What am I?

05 Jan

Exploring my identity is not a new pursuit for me.

I have lived and traveled in Asia quite a bit and I’ve come to understand that there are some very significant differences in perspectives. We talk about the “Western world” or “the West” or “Western civilization”, but we often do so without specifically contrasting it with any other “world” or “civilization.” We tend to just leave it as some ambiguous collective of ideas, namely, whichever ones we (as Americans) are familiar with.

But I’ve seen first hand that there are some different world views between the East and the West.

A few months ago I had some health questions, and I had the opportunity to meet with a doctor who was born in the East and trained in both Eastern and Western medicine. Truly, it was the most peculiar medical exam I have ever experienced.

He first took my pulse using three of his fingers, which he placed ever so carefully on the veins of my wrist. He then examined my tongue. And he also had me remove my shoes and socks so as to examine my feet.

That’s it.

His conclusion was that my kidney function (or was it my liver?) was a little weak, and that I tend to be “cold.” He explained to me–this Eastern born, Western trained, Christian doctor–that my qi (pronounced “chee” and sometimes spelled chi) was a bit out of balance, tending toward the cold side.

He prescribed (and provided) some Chinese herbs, and I took 21 pills a day for 30 days. He also advised me to avoid cold foods (salads; I’m okay with that) and to focus on warm ones (cooked meat!).

Did the treatment make any difference? I don’t know, but the whole idea and experience intrigued me.

What am I?

I recall taking an introductory psychology course in college, which I mainly took as a prerequisite for taking a biological psychology elective, an examination of the interplay between the mind, emotions, and body. However, I became so disenchanted from the intro course with the notion that we, and our thoughts, and our emotions are really nothing more than a collection of electrical impulses firing across synapses, that I resorted to just  scraping by in the psych course and selecting another elective instead.

What am I?

There are so many different schemes we can use. Is qi the core concept? Is some sort of mind, body, soul trichotomy more accurate? Or maybe a simpler dual idea of being both material (physical) and immaterial (spiritual) is better?

How am I defined according to the West? And what about if the East sees me differently? Am I one thing in America, and another when I’m living in Asia?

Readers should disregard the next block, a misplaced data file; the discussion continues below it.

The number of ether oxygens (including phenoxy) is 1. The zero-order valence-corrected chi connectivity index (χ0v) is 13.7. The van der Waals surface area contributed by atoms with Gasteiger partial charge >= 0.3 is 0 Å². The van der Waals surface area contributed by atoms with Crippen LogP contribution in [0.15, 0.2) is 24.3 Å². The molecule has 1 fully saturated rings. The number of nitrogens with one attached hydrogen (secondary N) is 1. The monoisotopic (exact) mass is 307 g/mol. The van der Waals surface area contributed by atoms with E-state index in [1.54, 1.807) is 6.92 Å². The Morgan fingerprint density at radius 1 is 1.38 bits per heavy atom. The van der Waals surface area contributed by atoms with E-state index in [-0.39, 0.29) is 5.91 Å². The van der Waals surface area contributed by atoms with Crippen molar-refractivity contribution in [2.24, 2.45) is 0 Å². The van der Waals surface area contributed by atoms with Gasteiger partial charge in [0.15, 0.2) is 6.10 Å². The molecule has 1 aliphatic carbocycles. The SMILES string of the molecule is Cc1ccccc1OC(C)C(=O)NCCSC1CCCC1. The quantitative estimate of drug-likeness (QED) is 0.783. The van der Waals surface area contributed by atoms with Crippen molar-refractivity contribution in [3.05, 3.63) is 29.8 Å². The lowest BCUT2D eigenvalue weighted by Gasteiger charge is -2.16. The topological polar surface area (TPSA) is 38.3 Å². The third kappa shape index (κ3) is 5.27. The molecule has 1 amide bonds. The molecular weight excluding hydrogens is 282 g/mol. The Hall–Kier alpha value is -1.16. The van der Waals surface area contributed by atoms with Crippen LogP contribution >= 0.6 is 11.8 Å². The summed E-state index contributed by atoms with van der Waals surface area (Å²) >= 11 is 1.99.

I could easily drive myself (whatever that is) crazy with these various contemplations and reinventions of my personhood based upon my geographic location at any given moment.

So I guess I need to opt for some other definition of what I am: one which is not confined within me, or even within a given culture or hemisphere.

Does a dog know that it’s a dog? Probably not, but I suppose it figures out a few things as a result of its interactions with other dogs. It figures out who’s the Alpha, where the food comes from, and who can be played with (and when to do so). But I suspect that a dog’s most significant revelations about itself, or concerning what it’s supposed to do, doesn’t come so much from its study of other dogs, but rather from its interactions with people.

Humans have a higher perspective than a dog, and as such can communicate more clearly to the dog about its nature, about the expectations for it, about its right behavior. A dog can’t learn such things from another dog in the same way.

Similarly, we can learn some things about ourselves by interacting with other people, but the lessons that can be thus learned only go so far. Eventually, we’ve got to turn to Someone with a perspective higher than ours, One who understands more deeply our place in the world, and the stuff that we’re made of.

YinYang symbol inlaid in the walkway at the Summer Palace in Beijing. (Photo taken by the author.)

So, am I hot or cold? Is my qi unbalanced? Is my brain chemistry out of whack? I don’t know.

As interesting as such pursuits may be, I guess I’m just going to have go with whatever He says I am. And I probably will never fully understand that.

But that’s okay with me…and my qi.

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Posted by on January 5, 2012 in Life, Theology


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